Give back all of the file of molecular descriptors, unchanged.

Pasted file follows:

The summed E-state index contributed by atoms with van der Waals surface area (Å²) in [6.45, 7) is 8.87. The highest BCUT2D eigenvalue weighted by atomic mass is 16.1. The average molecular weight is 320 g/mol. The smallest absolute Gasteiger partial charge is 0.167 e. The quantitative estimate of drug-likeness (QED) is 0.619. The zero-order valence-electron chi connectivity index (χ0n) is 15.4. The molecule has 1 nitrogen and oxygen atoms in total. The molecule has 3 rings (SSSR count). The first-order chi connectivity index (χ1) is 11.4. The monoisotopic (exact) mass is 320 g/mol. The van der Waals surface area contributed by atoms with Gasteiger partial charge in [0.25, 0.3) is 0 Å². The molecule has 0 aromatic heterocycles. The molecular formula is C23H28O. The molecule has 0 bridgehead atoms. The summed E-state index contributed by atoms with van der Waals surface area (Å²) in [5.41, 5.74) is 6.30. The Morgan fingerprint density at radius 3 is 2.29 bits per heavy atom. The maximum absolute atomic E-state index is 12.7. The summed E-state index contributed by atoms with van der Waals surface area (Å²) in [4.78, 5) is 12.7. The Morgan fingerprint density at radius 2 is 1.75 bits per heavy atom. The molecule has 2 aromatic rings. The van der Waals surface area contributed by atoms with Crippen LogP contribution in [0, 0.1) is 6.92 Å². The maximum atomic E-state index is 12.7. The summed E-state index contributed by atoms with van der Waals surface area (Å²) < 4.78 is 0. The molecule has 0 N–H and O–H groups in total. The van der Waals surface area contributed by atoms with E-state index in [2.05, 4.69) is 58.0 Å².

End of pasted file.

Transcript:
The summed E-state index contributed by atoms with van der Waals surface area (Å²) in [6.45, 7) is 8.87. The highest BCUT2D eigenvalue weighted by atomic mass is 16.1. The average molecular weight is 320 g/mol. The smallest absolute Gasteiger partial charge is 0.167 e. The quantitative estimate of drug-likeness (QED) is 0.619. The zero-order valence-electron chi connectivity index (χ0n) is 15.4. The molecule has 1 nitrogen and oxygen atoms in total. The molecule has 3 rings (SSSR count). The first-order chi connectivity index (χ1) is 11.4. The monoisotopic (exact) mass is 320 g/mol. The van der Waals surface area contributed by atoms with Gasteiger partial charge in [0.25, 0.3) is 0 Å². The molecule has 0 aromatic heterocycles. The molecular formula is C23H28O. The molecule has 0 bridgehead atoms. The summed E-state index contributed by atoms with van der Waals surface area (Å²) in [5.41, 5.74) is 6.30. The Morgan fingerprint density at radius 3 is 2.29 bits per heavy atom. The maximum absolute atomic E-state index is 12.7. The summed E-state index contributed by atoms with van der Waals surface area (Å²) in [4.78, 5) is 12.7. The Morgan fingerprint density at radius 2 is 1.75 bits per heavy atom. The molecule has 2 aromatic rings. The van der Waals surface area contributed by atoms with Crippen LogP contribution in [0, 0.1) is 6.92 Å². The maximum atomic E-state index is 12.7. The summed E-state index contributed by atoms with van der Waals surface area (Å²) < 4.78 is 0. The molecule has 0 N–H and O–H groups in total. The van der Waals surface area contributed by atoms with E-state index in [2.05, 4.69) is 58.0 Å².